As Teddie left, it occurred to her that the school expected her to be gone for a while and she could go shopping. Or go to the park. She could even, maybe, visit some of the little art galleries and street stands set up by local artists along Nehru Road. The last idea sounded especially appealing, and there was a city bus that would drop her off there. Maybe playing hooky for just an hour would improve her outlook.

Enjoy this heartfelt version of Jo Dee Messina performing “Heads Carolina, Tails California” at the Country Rendez-vous Craponne in France in July of 2009.

You can purchase this song at

3. “You’re Gonna Miss This” performed by Trace Adkins

Trace AdkinsIt was the last week of school before the Christmas break started on Friday, December 16. Each of the girls was almost done with end-of-semester tests and papers, with only a couple of more deadlines left. Michelle had mixed feelings about her three-week trip back to the U.S. during the winter break, and Haley was determined to talk her parents into letting her come back to India for the next semester. Since August, Teddie had been counting the days until Sunday the eighteenth when her parents would arrive from Texas, brother Zane from Chicago and Ariel from London. The Zeitman reunions tended to be lively affairs, and if it happened at no other time during the year, they all five always managed to be together at Christmas.

Teddie knew that there would be nice hotels, and fancy meals out, and presents her mother would have insisted on hand carrying all the way over. Then Zane and Ariel would go back to their lives as grown-ups, and Teddie would go back to Texas with her parents and be a regular junior in high school. She’d get to wear her boots and jeans to school again, drive her truck to any fast food restaurant that struck her fancy, and get to blare her country music as loud as she pleased while she did so.

But the country song she heard in her head as she thought about it was “You’re Gonna Miss This.” Damn.

Now that the prospect of all those wonderful things was so close, she wasn’t nearly as excited about it as she once had been. A piece of her now was of Indian spices and silly, British-looking school uniforms and brightly colored weaves and noise and bodies closer together than any Texan would like. She enjoyed the strange way her classmates made English sound so exotic. A part of her looked at Junga every day, and even though she wasn’t going to climb it herself, a piece of her was of the mountain. She didn’t know how to say it plainer. A part of her had nestled into Darjeeling and gotten comfy, and now wasn’t so anxious to leave.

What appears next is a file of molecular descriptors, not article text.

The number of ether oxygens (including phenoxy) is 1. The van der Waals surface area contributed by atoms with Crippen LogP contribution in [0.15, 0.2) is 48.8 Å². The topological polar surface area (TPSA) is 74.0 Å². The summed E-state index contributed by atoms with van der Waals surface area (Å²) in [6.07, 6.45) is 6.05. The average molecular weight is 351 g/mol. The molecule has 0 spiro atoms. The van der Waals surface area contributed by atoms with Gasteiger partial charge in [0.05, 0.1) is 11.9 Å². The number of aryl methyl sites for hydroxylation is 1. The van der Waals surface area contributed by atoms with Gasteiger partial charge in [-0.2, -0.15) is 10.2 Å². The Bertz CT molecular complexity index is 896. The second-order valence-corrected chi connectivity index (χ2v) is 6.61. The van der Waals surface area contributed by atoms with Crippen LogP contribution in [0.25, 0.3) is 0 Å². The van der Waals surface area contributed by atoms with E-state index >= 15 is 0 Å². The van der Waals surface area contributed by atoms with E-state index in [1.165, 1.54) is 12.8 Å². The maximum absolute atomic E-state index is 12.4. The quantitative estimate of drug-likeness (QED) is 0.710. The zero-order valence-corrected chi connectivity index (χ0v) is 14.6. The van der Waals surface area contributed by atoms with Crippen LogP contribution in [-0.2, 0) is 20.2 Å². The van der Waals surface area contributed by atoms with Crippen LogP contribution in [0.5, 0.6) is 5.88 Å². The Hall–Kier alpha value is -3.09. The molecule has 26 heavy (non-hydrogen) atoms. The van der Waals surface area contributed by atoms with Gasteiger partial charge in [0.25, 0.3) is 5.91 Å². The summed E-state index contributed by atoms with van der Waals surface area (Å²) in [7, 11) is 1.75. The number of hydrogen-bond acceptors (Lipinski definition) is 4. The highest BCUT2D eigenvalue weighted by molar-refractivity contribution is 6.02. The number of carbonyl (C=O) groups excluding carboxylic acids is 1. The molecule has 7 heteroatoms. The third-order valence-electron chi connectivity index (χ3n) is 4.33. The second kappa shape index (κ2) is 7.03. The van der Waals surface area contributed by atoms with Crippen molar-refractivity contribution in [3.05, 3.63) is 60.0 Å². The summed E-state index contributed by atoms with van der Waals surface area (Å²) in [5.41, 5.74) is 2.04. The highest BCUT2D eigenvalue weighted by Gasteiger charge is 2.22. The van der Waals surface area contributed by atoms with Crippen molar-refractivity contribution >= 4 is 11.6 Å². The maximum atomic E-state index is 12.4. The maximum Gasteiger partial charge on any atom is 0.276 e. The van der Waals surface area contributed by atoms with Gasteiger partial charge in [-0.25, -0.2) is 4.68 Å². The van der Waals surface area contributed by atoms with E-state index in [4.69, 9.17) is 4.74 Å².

To me, this song is the very best of teary-eyed country music wisdom, schmaltzy and absolutely true at the same time. I went with the official video here because, well, because it’s not a bad idea every so often to make sure that your tear ducts still work. Find a tissue and enjoy!

You can purchase this song at

4. “Get Out of This Town” performed by Carrie Underwood

carrie underwoodDarjeeling stayed dreary and cold as school started, and for days on end the beautiful mountains could not even be seen. Teddie spent a lot of time avoiding the other students at the school so she would not have to answer their questions about Michelle, even though her slightly drafty dorm room was not the refuge she would have liked.

Haley spent most her free time in the room as well, using the impressive array of workout equipment that her father had insisted on sending back to India with her. She had weights and ab straps, rotating push-up bars and some sort of cardio jump device, and she used them all like her life depended on it. Teddie supposed it kind of did. However the net result was that the dorm room was generally filled with Haley’s grunts and groans, and it was now starting to smell like a locker room too. Teddie went out and bought some fruit-scented air freshener.

She tried doing the few exercises that Lhatu had left her with, but compared with Haley’s workout, they just seemed silly. Lhatu’s one week of waiting dragged on to two, and Teddie found herself spending more and more time curled up in her bed under the covers. She wanted to go home. She was supposed to be home, dammit. She found “Get out of this Town” on her MP3 player and started to listen to it over and over until it became her personal anthem.

You’ll feel like you’re exactly where Teddie wants to be; in a front row seat in this country-western bar in Green Bay Wisconsin as you watch this homemade video of Carrie Underwood performing her hit song live.